How far out is too far out?


A few weeks ago, we knocked around the concept of “elephants in the room” here — longstanding local Toledo problems, and maybe possible solutions, that are so big, so obvious, nobody talks about them.

We'll return to that subject. Meanwhile, let's talk about another concept, one much abused, but still useful: the “out-of-the box” idea.

Just what is an out-of-the box idea? How far out of the box is too far out? To me, it’s simply a fresh thought from the unsanctioned, non-expert thinker.

What is too far out?

Only the patently absurd or fantastic. Short of launching the next space shuttle from Fallen Timbers, every idea is fair game.

Here are five outside-the-box ideas for Toledo development, all from residents who care. No blue-ribbon panels. Just folks looking for what might help.

● With respect to Toledo Express Airport: Fresh ideas are welcome. But any new prospective or partial owner, or manager, should have to show he has a real plan. Expertise, a detailed business plan, and the major stakeholders would all have to be on the table.

But the big question is not public versus private. It is how to attract new carriers, be they freight or passenger airlines.

Maybe we could learn from Akron-Canton airport, and even Tweed Airport in New Haven, Conn. Both of those airports, overshadowed by bigger airports in bigger cities, essentially died and have now been revived by welcoming the newer and smaller players in the industry. AirTran, for example, goes to Akron-Canton. It does not fly into Toledo. Yet its last flight to Detroit from the hub of Atlanta, for example, is at 5:30 at night.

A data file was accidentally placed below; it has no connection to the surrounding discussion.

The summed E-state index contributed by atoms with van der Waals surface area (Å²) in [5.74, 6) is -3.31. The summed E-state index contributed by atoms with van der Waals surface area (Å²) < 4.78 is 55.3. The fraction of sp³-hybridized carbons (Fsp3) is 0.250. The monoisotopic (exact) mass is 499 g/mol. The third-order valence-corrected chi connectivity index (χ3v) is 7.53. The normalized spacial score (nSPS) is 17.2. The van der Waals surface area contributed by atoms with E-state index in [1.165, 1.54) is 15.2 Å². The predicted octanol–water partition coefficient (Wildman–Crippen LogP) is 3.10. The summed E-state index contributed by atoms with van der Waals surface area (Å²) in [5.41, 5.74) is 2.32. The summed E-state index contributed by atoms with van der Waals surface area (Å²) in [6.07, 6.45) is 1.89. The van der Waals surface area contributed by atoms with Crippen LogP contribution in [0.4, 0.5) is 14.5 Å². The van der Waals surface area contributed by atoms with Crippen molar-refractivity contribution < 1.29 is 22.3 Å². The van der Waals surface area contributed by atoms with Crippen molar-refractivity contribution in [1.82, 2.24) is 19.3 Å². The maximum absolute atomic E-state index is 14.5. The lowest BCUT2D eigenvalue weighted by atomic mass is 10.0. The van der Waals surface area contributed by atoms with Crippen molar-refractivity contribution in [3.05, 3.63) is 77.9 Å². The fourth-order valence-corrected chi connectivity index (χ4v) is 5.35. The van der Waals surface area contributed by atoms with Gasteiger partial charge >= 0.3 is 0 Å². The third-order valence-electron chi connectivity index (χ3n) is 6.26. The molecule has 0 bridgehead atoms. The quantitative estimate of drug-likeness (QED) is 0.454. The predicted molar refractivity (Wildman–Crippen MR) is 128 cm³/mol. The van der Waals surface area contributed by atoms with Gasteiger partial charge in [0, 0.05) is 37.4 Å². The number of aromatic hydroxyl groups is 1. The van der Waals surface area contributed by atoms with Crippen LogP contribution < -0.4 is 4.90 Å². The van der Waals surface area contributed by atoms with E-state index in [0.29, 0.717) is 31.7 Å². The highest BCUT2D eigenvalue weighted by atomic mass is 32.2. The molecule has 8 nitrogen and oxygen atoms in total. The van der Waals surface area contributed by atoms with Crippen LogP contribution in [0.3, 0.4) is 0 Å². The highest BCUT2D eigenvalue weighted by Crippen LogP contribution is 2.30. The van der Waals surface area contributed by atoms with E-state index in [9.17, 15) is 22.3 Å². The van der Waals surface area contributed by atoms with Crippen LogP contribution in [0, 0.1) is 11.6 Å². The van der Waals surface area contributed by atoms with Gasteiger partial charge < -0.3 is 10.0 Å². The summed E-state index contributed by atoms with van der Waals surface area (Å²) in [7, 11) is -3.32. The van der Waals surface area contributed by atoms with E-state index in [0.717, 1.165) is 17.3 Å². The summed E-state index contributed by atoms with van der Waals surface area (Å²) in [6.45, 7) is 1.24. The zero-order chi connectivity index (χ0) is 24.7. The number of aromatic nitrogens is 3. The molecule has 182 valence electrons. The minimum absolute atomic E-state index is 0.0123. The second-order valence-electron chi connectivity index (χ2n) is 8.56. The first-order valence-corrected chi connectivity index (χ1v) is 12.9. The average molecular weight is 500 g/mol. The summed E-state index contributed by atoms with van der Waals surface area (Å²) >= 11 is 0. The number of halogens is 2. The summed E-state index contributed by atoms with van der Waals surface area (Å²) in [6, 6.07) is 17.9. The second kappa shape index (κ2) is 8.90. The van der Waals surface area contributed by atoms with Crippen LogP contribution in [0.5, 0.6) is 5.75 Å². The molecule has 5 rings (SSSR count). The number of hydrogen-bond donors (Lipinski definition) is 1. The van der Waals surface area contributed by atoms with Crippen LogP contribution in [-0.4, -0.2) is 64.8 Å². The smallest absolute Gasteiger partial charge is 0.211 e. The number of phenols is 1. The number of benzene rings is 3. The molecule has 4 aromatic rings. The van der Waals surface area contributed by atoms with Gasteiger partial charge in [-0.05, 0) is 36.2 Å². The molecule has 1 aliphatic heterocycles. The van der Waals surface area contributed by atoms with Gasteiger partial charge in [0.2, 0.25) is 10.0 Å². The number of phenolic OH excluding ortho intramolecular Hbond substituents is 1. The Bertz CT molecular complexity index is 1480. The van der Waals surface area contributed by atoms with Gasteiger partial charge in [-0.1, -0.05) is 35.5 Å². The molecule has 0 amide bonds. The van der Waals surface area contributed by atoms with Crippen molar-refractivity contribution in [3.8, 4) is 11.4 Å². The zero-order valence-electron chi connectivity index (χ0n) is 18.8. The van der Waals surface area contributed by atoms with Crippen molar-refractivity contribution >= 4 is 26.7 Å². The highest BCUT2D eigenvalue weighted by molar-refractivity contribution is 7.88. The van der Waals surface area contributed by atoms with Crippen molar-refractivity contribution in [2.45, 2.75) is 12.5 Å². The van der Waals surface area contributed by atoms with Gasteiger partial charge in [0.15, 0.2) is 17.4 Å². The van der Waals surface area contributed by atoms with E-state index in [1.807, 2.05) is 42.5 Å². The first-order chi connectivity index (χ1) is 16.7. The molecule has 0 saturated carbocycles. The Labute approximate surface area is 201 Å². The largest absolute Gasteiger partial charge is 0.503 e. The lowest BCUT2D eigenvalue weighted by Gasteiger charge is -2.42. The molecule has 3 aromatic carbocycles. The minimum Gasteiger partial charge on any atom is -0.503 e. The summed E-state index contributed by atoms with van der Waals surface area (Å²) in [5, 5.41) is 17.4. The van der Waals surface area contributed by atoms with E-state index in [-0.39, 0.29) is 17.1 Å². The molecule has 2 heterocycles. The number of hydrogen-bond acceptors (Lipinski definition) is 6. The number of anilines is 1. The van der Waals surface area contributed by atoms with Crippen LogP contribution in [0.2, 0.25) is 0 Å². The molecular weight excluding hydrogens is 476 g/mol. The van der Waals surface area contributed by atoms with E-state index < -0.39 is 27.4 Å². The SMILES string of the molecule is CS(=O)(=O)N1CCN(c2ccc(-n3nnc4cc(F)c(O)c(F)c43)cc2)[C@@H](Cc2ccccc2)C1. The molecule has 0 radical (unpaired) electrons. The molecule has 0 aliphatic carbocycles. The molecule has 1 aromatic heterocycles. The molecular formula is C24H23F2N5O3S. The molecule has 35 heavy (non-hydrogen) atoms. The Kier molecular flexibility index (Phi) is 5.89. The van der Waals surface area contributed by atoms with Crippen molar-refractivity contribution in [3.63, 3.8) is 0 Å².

Feasibility work and numbers crunching would have to be done. But flying into Toledo could be an option from Detroit and Dearborn, Ann Arbor, and even Flint, as well as all the communities of northwest Ohio.


● We missed the opportunity to put the casino downtown on the water. What about a water park? Again, numbers would have to be crunched. But it's dangerously close to Opal Covey's rapturous vision, so it's certainly outside the box.

● A reader suggests micro-breweries or even micro-stills, and build restaurants around that. Again, use the riverfront.

● Still another suggests a culinary arts academy. This reader says: “Food always works.” It certainly has near the ballpark. And keep it affordable.

A final idea that intrigues me — I am told it came from Mayor Mike Bell at a neighborhood forum during the campaign — entice the University of Toledo to bring its law school downtown.

I don't know if that is realistic. But I know two approaches that don't cut it: Simply wallowing in nostalgia about how great the downtown used to be, and shrugging and saying we probably can't do much of anything.

We need an outside-the-box conversation about mid-size, doable initiatives that haven't been on anybody's list thus far.

Keith C. Burris is a columnist for The Blade.

Contact him at: or 419-724-6266.